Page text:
IADC reveals the fourth nomination in the running for the IADC Safety Award 2019

IADC reveals the fourth nomination in the running for the IADC Safety Award 2019

28 Aug 2019

In the coming weeks, IADC will publish fourteen nominations in the running to receive the Safety Award 2019 on its website and social media. The winner will be announced on 17 October 2019.

IADC is proud to announce that the fourth nomination is:

Jan de Nul’s Full Mission Simulator safely prepares crews for risky conditions at sea

The Full Mission Simulator (FMS) is a 360° simulator of a dredger's bridge where real situations can be practised in a safe environment. The simulator trains officers on project-specific ship power management of a designated vessel by setting up the parameters as they are known for a specific project area and scope of work. In this way, the crew gains an understanding of the ship and the project and can assess best approaches before operating in the real world.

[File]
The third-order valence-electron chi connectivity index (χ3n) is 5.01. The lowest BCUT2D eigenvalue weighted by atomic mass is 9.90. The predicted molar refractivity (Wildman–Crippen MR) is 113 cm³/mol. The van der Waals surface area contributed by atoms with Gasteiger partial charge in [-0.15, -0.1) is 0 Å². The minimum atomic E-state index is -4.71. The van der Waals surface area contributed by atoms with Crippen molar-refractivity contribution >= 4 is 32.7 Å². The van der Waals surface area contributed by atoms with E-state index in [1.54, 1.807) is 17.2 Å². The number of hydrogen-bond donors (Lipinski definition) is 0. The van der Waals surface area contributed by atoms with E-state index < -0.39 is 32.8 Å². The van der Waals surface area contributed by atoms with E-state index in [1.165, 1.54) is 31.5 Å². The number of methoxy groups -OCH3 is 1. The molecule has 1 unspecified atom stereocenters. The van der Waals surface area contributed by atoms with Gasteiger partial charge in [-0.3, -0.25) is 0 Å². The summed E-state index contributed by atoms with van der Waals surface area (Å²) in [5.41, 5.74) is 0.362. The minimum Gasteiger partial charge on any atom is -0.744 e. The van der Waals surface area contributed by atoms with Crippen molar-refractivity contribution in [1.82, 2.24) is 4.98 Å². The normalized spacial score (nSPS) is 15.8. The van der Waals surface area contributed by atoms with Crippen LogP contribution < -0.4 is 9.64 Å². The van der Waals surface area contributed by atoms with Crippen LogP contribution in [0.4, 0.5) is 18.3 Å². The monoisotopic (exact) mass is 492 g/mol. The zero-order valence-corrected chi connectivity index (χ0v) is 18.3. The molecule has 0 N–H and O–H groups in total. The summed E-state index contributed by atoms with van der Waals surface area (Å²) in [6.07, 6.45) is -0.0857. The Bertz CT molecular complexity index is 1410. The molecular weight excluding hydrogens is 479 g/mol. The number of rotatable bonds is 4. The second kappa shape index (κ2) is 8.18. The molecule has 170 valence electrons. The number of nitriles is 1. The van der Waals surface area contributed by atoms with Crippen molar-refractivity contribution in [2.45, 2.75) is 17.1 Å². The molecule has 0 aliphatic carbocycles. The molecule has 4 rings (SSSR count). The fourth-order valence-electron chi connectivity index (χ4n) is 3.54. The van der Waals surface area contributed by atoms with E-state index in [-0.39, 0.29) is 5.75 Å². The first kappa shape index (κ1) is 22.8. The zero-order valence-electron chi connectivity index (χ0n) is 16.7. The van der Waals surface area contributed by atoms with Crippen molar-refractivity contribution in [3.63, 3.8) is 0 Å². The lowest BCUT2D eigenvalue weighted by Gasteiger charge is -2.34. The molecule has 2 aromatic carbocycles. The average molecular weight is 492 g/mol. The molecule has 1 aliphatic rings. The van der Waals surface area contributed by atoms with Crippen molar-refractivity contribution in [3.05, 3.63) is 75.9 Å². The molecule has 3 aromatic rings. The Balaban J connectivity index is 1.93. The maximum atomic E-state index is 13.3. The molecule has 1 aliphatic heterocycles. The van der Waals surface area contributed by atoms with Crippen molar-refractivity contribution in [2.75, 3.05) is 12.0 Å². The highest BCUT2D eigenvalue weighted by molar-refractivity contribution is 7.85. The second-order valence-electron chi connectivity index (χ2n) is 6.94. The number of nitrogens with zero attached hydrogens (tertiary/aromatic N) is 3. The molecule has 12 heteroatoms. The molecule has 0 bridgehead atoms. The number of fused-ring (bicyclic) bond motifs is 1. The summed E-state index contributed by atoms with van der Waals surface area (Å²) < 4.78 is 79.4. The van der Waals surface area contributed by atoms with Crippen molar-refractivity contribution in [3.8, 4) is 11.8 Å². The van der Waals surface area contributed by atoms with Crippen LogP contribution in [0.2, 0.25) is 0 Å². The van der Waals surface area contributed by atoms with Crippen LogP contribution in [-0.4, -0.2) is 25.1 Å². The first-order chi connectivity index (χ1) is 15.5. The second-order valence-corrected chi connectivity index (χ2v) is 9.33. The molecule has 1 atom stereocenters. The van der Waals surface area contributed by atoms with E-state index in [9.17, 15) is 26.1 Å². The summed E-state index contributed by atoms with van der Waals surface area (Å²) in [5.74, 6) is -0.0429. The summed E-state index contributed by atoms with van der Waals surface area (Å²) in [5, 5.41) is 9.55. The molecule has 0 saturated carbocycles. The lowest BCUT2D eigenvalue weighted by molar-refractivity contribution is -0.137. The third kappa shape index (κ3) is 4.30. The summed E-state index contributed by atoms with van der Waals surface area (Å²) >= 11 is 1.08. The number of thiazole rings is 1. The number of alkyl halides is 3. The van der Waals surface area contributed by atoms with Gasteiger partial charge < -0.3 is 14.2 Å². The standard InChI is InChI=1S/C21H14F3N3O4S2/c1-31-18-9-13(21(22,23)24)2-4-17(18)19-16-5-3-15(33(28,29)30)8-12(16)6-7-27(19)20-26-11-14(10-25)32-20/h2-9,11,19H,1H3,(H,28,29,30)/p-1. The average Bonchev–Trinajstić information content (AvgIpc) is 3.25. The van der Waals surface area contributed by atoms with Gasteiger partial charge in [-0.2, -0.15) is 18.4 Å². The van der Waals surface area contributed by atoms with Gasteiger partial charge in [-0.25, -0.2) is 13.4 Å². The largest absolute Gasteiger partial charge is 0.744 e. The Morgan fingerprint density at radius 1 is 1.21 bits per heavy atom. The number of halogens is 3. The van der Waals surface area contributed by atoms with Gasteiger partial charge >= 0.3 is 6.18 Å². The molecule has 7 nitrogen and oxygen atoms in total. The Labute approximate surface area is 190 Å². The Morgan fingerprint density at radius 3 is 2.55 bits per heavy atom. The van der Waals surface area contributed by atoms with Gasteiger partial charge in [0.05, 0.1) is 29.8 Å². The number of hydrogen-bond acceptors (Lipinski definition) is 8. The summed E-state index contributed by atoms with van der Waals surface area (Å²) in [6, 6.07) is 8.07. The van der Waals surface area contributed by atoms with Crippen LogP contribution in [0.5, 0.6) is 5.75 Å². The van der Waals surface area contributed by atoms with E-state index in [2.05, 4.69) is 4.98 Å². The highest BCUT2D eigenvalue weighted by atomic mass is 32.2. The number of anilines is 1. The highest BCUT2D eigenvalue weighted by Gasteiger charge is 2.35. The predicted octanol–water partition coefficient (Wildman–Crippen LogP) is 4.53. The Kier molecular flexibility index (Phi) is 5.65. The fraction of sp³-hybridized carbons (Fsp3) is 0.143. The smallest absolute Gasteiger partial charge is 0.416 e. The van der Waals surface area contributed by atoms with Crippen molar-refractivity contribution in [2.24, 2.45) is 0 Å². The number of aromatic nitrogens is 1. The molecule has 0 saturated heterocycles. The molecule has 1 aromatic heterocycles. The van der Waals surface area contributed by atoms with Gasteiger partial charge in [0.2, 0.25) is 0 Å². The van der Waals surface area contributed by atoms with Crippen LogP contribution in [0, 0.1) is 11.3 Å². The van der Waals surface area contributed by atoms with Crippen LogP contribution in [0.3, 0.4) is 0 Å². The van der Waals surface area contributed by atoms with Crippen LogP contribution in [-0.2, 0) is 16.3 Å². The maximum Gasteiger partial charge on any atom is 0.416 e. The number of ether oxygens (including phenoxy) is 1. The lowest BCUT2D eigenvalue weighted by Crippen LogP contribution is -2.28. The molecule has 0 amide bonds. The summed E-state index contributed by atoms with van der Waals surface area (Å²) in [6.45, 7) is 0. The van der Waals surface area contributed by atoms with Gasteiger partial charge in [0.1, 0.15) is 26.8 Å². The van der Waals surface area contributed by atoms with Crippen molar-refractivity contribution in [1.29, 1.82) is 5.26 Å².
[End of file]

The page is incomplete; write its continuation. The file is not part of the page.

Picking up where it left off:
In a cooperative operation amongst VDAB (the Flemish government), Jan De Nul and others at Zeebrugge, a dredging simulator was used to simulate a specific project risk. In this case, trailing suction hopper dredgers (TSHDs) needed to discharge full power through a spray pontoon on a Dynamic Positioning (DP) track. The TSHDs needed to sail with the same speed and heading, taking into account the floating pipeline forces, wind and current, in combination with limited power on the propellers. In total five sessions were organised to include masters and Officers of Watch (OOWs) of two TSHDs. The worst possible conditions were simulated in regards to power management, bridge resource management and third party pleasure vessels.

Using the Full Mission Simulator helped the crews be better prepared for the actual project risks, resulting in better operational control and thus improved safety. Based on the positive experiences of Jan De Nul and its partners, more of such exercises should be conducted when dredging close to the operational limits. This is no easy task, just as the daily work of dredging crews is not easy, and competent instructors are crucial to the successful use of the simulator.
The FMS, which was used to recreate conditions at Zeebrugge, dates from 2005 and the success of the operation led Jan De Nul to order a new model with expected delivery in 2020. The cost of the FMS is not prohibitive for the dredging industry and the results as reported by Jan De Nul, “no incidents, no damages and no delays” makes the FMS as a safety tool worth the investment.